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The Great Betrayal: Fraud in Science 1st Edition

8 customer reviews
ISBN-13: 978-0151008773
ISBN-10: 0151008779
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Editorial Reviews Review

Horace Freeland Judson, author of The Eighth Day of Creation, eloquently examines the nature and causes of scientific fraud in The Great Betrayal. Although the process of science has built-in checks and balances such as peer review and paper refereeing, Judson calls these "moribund" and asks "whether in fact and to what extent science really is self-correcting." After all, success and good results are sometimes valued above all in science, especially by the agencies or corporations that provide the funding for research. Upon examining hundreds of cases of suspected scientific fraud, Judson answers blind praise of science's self-policing with the terse statement, "Their claims about science are unscientific."

To make his case, Judson begins with some of the giants of science: Mendel, Darwin, Pasteur, Freud. It turns out that each of these men fudged their data in one way or another, whether by omitting numbers that didn't fit desired results, or manipulating photographs, or not using experimental controls. Judson recognizes that there are difficulties in examining historical scientists' behavior through a modern lens, and he deals with the associated complexities by asking tough questions: What if their cheating led to a correct answer? Where is the line between intuition and lying?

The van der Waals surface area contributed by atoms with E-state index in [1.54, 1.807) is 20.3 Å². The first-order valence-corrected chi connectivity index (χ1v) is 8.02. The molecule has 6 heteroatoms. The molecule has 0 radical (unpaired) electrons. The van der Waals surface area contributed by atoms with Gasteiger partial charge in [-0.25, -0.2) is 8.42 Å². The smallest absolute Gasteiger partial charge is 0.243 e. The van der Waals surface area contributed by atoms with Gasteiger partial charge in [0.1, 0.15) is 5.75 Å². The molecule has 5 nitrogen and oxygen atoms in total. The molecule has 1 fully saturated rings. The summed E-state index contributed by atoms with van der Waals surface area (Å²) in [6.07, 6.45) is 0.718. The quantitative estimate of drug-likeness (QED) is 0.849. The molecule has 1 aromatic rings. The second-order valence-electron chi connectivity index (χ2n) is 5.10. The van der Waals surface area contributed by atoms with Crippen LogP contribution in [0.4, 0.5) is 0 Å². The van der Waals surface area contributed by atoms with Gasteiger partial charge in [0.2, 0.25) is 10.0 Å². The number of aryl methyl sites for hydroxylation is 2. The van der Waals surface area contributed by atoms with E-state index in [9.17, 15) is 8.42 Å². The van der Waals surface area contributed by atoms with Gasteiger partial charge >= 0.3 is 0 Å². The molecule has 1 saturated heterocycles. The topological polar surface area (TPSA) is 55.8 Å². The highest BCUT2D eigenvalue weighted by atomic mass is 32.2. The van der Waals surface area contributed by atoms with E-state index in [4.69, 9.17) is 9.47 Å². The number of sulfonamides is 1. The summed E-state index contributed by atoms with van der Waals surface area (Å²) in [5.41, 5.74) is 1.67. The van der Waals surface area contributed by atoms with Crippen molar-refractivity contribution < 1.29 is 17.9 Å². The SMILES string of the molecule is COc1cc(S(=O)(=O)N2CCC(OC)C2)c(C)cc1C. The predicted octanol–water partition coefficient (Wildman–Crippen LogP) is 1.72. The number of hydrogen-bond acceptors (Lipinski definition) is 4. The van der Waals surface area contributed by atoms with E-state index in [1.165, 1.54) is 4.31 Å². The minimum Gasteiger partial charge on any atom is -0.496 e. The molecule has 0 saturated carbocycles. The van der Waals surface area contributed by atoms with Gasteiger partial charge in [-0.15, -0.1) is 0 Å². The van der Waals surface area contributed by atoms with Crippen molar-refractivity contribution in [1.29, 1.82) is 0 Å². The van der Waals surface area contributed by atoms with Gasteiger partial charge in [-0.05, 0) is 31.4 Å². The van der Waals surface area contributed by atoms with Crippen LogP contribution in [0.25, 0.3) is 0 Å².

The Great Betrayal goes on to describe enough modern cases of scientific fraud to leave readers reeling. The most damning revelations in the book are those showing how whistle-blowers are treated by the scientific establishment, and Judson's showcase for this is Margot O'Toole, who called for correction or retraction of a paper co-authored by noted biologist David Baltimore and was subsequently vilified for her actions. The so-called "Baltimore case" became one of the ugliest and most revealing controversies in late-20th-century science. In the end, Judson offers hope that science may become truly open through electronic publishing. Whether the free exchange of criticism offered by the Internet will refresh science remains to be seen, but without learning from its defects, Judson writes, this great endeavor will ultimately fail. --Therese Littleton

From Publishers Weekly

Many high-profile cases of alleged scientific fraud have made the headlines in the last few years, including the dispute over whether the French or the Americans discovered the HIV virus and the long-running and poisonously acrimonious David Baltimore case. In this far-ranging study, science historian and MacArthur Fellow Judson (The Eighth Day of Creation) surveys how modern-day scientists pursue their research, the problems that ensue and the circumstances that contribute to fraud. Deceit in science isn't new; Judson starts by reviewing 19th-century physicist Charles Babbage's sardonic typology of scientific fraud, then finds Darwin retouching his pictures and Pasteur charged with misleading the public about his vaccine experiments. Several of Judson's categories rear their ugly heads time after time in his case studies, such as outright forgery, e.g., reporting experiments that were never done, and "trimming," or removing data that differ too much from the desired results. As for publication of research, Judson plots a distressing downward spiral in the peer review system, but holds out hope that "open review," which prevents reviewers from hiding behind anonymity, and open publication on the Internet rather than in peer-reviewed journals, may solve some of the problems. This book should have significant appeal for scientists, lawyers and judges, and other readers interested in how the pursuit of scientific knowledge is conducted today.